Video Producer - Global Foundation for Ocean Exploration
Caitlin Bailey holds a MFA in Science and Natural History Filmmaking from Montana State University and a B.S. in Animal Biology from Texas A&M University-Corpus Christi. Her background includes fieldwork with sea otters in Alaska, lab research on wild mice vocalizations, and mentoring undergraduate students in biology. In pursuit of her filmmaking career, Caitlin held a writing and film internship at NASA Goddard Space Flight Center and worked as a camera operator and stage manager with Montana PBS. Before her current position on the Okeanos Explorer, she served as a video engineering intern onboard the E/V Nautilus. This is her first expedition onboard the Okeanos Explorer and she is looking forward to being a contributing member of the video-production team at the Global Foundation for Ocean Exploration. Caitlin currently resides in San Antonio, Texas where she enjoys photography, SCUBA diving, and volunteering for TEDx events.
Sample Data Manager
Originally from Gilroy, California, Nolan Barrett recently graduated (Class of 2017) from the College of Charleston, South Carolina, with a BS in Marine Biology and a minor in Chemistry. He wishes to pursue an MD/PhD to focus on researching marine natural products, their uses in human medicine, and the chemical ecology of the organisms from which they originate. His research background includes alligator exotoxicology with the Guillette Jr. Lab at the Hollings Marine Lab and Medical University of South Carolina (MUSC), natural products discovery of endosymbiotic microbes in the Hamann lab of MUSC, and biosynthesis and screening of marine natural products in the Wang and Wright Labs at the Harbor Branch Oceanographic Institute (HBOI) at Florida Atlantic University. Presently, he is a laboratory assistant in the Wright lab at HBOI, preparing applications for MD/PhD programs, and participating in the Okeanos Explorer dives from home. His duties aboard the Okeanos Explorer will be managing data and sampling as well as learning a great deal from the science leads and everyone else onboard. While Nolan has participated as an onshore science correspondent, this is his first time participating onboard an Okeanos Explorer expedition. Outside of his research, Nolan enjoys a vast number of hobbies and interests ranging from being an avid home cook and Ultimate Frisbee player to studying martial arts and fiction writing.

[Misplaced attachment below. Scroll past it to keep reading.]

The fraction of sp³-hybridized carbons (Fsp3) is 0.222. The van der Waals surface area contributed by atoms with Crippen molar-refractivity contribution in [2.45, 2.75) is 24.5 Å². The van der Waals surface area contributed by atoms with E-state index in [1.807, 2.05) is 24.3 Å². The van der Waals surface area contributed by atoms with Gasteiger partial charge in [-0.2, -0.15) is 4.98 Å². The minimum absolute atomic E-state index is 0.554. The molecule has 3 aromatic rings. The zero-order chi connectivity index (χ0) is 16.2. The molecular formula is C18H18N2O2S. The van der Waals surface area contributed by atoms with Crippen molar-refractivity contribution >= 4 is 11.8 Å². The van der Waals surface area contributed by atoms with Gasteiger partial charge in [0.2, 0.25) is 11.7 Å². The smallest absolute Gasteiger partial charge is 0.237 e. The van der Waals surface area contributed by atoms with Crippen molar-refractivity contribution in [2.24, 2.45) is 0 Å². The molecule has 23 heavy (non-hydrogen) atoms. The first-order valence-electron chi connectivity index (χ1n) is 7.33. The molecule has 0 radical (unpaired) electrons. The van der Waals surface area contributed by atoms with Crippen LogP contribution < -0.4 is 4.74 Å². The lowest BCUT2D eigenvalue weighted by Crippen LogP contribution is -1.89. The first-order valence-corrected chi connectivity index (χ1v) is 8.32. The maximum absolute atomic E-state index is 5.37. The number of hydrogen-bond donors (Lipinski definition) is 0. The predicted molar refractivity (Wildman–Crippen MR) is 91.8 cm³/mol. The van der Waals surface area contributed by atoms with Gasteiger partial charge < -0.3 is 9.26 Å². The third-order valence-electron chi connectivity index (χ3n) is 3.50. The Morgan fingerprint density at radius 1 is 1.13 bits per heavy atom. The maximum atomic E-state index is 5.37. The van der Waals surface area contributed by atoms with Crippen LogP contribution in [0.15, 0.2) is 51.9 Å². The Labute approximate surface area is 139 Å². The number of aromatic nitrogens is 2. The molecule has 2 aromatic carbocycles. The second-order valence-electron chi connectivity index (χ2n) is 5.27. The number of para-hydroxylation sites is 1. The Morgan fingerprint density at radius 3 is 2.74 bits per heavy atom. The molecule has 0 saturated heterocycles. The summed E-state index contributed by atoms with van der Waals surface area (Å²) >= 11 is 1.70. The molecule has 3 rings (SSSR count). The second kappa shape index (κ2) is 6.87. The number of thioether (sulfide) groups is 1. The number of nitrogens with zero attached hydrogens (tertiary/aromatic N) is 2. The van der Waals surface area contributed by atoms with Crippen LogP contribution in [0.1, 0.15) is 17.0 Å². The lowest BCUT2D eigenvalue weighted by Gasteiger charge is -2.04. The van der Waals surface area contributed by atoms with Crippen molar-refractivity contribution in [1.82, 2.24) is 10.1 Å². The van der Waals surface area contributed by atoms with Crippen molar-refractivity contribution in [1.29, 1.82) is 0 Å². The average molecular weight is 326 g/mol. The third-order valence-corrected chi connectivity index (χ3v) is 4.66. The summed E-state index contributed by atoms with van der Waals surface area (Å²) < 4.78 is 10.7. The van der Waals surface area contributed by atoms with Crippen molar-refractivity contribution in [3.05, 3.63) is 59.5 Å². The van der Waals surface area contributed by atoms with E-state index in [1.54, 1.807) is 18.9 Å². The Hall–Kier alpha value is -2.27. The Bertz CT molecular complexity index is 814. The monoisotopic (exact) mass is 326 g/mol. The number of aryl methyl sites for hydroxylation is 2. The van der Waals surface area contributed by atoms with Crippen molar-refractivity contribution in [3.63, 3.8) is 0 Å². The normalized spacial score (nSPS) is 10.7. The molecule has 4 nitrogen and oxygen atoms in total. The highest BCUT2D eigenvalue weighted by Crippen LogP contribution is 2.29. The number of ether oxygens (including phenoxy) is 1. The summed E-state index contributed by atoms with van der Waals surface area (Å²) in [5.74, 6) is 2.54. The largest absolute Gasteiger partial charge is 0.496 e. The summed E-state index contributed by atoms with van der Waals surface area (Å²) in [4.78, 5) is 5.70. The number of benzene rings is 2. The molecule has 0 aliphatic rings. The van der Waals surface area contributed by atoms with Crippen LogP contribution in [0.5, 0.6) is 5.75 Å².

Amanda Bittinger began her career in hydrography as a NOAA Corps Officer aboard NOAA Ship Rainier. She has since gained 11 years of experience, working for corporate and private industry offshore and in field offices in the United States, Europe, Central America, and the Central Pacific. She has worked on a wide range of hydrographic surveys purposed for navigation, dredging, wind farms, seismic, pipelines, cable routes, and exploration. Her favorite survey was a cable route on the Adriatic.
Electronic Systems Engineer - Global Foundation for Ocean Exploration
Roland Brian brings 29 years of experience and a keen eye for precision HD video to the program as a video/satellite and telepresence engineer. Roland began his career in the U.S. Air Force where he worked as a Satellite Communications Engineering Technician with visions of working on the U.S. Space Station. He traded in that quest for one of deep-ocean exploration and sharing beautiful imagery with the world. He has worked with the NOAA Office of Ocean Exploration and Research (OER) and the Okeanos Explorer Program since 2009 and has been engaged in every telepresence-enabled remotely operated vehicle (ROV) expedition. He has also provided services for other projects using OER's mobile telepresence system, including the 2012 Ring of Fire Expedition. His duties aboard NOAA Ship Okeanos Explorer include operation and maintenance of the ship's Telepresence and video systems, including on ROV Deep Discoverer and the Seirios camera platform. Again, Roland's experience embodies the breadth and depth of knowledge the OER program encourages. When not fine-tuning the video and telepresence systems or training and mentoring new team members, he's actively involved in the editing process of our ever-expanding ocean exploration video library. While not at sea, Roland enjoys life with his wife and family in sunny Sarasota, Florida.
Expedition Coordinator, NOAA Office of Ocean Exploration and Research